Captain’s Corner: Amanda Wager ‘23.5

Soraya Katzev

Amanda Wager ‘23.5, co-captain of women’s swimming and diving.


Women’s swimming and diving


Marblehead, Mass.


Biology and history

Soraya Katzev (SK): What swim events do you compete in?

Amanda Wager (AW): I swim the 200- and 100-yard breaststroke.

SK: What’s one word you would use to describe the 2022-2023 swim and dive season, and why?

AW: I think I’m going to use the word tough. This word has come up a lot this year with our women’s team. I think it’s because we overcame a lot this fall in terms of injury and illnesses — you know, keeping our heads held high through our dual-meet season and really working to maintain our dual-meet win streak, because that was a big goal we had, and it was definitely not easy.

We had a lot of close meets and tough teams to beat. Especially closing up our NESCAC meet this past weekend, I think everyone performed in the pool and on the board in a super tough way. The dedication and the joy of being on the pool deck were there. I feel like we had a lot of grit as we dove and swam, and it was a lot of fun.

SK: Do you have any special pre-meet rituals or favorite team traditions?

AW: Ooh, we have really fun cheers on our team. We have this one called “Eph women in the house” where we all stand in a circle repeating “Eph women in the house, haha, ass kicking in the house, haha” over and over again, and then we start clapping. The cheers always get me super hyped — we’re able to literally scream them and they’re so much fun. [In terms of pre-meet rituals], I feel like I kind of change it up all the time when I prepare for a race.

SK: Do you have a favorite professional swimmer or someone who inspires you?

AW: I don’t follow professional swimming super closely, but I think af ter [the 2020 Summer] Olympics, I was obsessed with Lydia Jacoby, who just won the gold medal in the 100 breaststroke in Tokyo [for the United States]. She looked really cool because she was 18 years old — still in high school, but she showed up to the Olympics, had no expectations set, and then she beat the best world record holders. I follow her on Instagram, and she’s a little fashion icon — she’s really cute.

SK: Swim and dive is one of the bigger teams on campus. How have you as a captain worked to establish a strong team dynamic with such a large group of athletes?

AW: I think we’re a pretty unique team because we’re coed. In terms of being a captain, we have four men’s team captains and three women’s team captains.

It’s about working really closely with them and just being in communication, working to make sure everyone feels included on the team. I think with a team this size, sometimes it can feel isolating.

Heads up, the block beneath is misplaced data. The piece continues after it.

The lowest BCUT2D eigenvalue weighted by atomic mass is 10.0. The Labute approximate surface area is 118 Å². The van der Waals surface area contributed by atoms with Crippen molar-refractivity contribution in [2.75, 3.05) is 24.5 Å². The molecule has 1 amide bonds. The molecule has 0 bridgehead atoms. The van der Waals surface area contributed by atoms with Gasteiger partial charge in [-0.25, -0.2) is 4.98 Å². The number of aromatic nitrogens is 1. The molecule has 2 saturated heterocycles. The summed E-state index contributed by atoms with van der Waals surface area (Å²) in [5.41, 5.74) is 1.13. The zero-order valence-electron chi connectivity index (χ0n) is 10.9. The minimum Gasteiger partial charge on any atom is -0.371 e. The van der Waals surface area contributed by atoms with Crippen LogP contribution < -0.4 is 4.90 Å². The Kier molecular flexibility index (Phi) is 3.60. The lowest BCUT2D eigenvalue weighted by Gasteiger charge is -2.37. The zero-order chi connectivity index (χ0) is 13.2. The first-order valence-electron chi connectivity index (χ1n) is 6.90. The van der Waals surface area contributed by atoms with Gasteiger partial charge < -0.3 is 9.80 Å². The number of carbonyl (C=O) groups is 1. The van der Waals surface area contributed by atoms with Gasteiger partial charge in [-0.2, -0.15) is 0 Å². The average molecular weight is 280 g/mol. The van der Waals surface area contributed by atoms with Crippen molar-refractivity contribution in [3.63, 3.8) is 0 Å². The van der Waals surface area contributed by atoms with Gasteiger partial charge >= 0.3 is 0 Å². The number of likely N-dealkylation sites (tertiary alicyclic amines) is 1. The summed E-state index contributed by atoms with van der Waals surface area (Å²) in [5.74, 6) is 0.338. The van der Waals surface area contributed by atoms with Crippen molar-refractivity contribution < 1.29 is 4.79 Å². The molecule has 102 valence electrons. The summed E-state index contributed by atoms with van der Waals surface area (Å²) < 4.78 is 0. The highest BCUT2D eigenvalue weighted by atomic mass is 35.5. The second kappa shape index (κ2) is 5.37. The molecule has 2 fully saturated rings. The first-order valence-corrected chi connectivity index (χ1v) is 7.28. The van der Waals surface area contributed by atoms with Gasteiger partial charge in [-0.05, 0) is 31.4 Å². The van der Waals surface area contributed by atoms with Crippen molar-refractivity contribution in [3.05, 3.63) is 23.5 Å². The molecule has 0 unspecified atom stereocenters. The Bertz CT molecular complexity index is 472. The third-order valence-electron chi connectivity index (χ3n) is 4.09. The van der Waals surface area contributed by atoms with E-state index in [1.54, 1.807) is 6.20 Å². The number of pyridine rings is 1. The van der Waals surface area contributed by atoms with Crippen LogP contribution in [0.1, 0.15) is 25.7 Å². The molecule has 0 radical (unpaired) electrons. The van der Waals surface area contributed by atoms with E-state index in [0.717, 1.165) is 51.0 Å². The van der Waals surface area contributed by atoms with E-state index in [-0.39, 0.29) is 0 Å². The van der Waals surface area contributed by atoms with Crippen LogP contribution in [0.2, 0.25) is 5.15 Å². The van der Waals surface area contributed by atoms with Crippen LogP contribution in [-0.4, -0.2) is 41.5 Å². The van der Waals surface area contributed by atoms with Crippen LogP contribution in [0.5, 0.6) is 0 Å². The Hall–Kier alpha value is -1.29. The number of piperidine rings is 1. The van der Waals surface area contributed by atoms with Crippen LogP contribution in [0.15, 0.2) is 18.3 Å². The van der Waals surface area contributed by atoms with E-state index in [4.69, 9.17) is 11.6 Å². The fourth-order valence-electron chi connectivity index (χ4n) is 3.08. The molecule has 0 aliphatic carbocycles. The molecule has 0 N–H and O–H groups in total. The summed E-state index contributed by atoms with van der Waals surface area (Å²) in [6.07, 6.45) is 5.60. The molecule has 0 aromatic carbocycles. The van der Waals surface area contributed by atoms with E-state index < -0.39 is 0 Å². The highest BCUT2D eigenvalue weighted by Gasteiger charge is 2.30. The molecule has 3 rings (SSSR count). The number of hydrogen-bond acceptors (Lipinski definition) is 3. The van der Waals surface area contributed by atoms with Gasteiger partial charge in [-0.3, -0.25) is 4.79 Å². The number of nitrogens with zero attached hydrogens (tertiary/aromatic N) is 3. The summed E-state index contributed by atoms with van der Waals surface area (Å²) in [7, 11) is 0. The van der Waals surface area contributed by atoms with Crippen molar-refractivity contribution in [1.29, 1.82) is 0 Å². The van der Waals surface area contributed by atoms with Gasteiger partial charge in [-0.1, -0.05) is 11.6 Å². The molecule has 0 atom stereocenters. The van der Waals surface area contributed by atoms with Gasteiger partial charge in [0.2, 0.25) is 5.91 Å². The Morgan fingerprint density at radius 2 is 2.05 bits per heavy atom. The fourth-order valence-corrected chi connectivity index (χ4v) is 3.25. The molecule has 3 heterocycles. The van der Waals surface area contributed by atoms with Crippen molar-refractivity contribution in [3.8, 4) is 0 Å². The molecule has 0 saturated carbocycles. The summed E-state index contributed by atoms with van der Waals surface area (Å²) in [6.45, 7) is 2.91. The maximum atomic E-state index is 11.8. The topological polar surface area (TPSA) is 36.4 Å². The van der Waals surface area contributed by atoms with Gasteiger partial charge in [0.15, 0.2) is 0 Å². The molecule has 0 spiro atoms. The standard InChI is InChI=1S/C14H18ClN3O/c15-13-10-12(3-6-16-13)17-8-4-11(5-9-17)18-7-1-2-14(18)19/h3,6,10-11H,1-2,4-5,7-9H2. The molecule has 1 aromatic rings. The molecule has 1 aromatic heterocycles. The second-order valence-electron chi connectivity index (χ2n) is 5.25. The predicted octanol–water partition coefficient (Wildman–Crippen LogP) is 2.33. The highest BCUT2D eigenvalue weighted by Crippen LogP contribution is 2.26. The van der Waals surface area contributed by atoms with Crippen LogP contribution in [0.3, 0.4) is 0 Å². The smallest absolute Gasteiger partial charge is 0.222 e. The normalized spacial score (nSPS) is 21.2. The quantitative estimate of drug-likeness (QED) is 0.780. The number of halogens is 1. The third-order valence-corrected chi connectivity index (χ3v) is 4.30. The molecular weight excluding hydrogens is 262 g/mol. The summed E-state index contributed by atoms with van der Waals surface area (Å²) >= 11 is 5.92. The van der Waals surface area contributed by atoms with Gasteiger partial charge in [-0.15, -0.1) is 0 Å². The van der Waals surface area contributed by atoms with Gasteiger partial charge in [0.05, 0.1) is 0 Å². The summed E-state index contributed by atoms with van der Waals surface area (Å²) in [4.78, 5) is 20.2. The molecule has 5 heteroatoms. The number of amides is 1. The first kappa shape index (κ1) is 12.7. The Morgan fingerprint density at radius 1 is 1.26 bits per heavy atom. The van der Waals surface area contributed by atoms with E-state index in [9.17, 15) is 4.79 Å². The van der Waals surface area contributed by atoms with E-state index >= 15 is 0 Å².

We make sure to do a lot of events with [both] the men’s and women’s teams, and just work to make sure we’re cheering each other on — especially at meets and during practice — and making sure our team culture is strong in general.

SK: What will you miss most about the College’s swim team when you graduate?

AW: Ooh, that’s a really good question. I’m really going to miss the collective family feeling. When I came to campus, [the team] was almost immediately a group of people that I was friends with and close with. It means a lot to have this support system, so I’m really going to miss the people on this team. I’ve grown so close to so many people over the years and I just have a special place in my heart [for them]. Going to practice every single day and being surrounded by people that I love — who want to work hard, and want to get better, and just want to be as supportive as possible — is great because our team culture is not toxic at all. When comparing it to what I’ve heard of other people’s experiences at different schools, I’m just really grateful that we’re able to build a really strong, inclusive culture. I’m going to miss that — that kind of support system and community at the College.

SK: Do you have a favorite action shot, and can you describe what’s going on at the moment?

AW: Yeah, I definitely have a favorite photo. This photo was taken at NCAAs last year. It’s actually a Getty image – I have never had a professional Getty image taken before, but it’s really funny because in this photo, my head is coming out from the water doing breaststroke, but before the water is broken, there’s this shield of water over my whole head. I look like — oh my God what is the fish called? A blobfish! I look like a blobfish. And it’s such a funny photo. Somehow this photo has been used on our team Instagram multiple times, and it’s not in any way an attractive photo of me. It’s just hilarious. I don’t really have a lot of action shots of myself, but that one really stuck with me and I love it.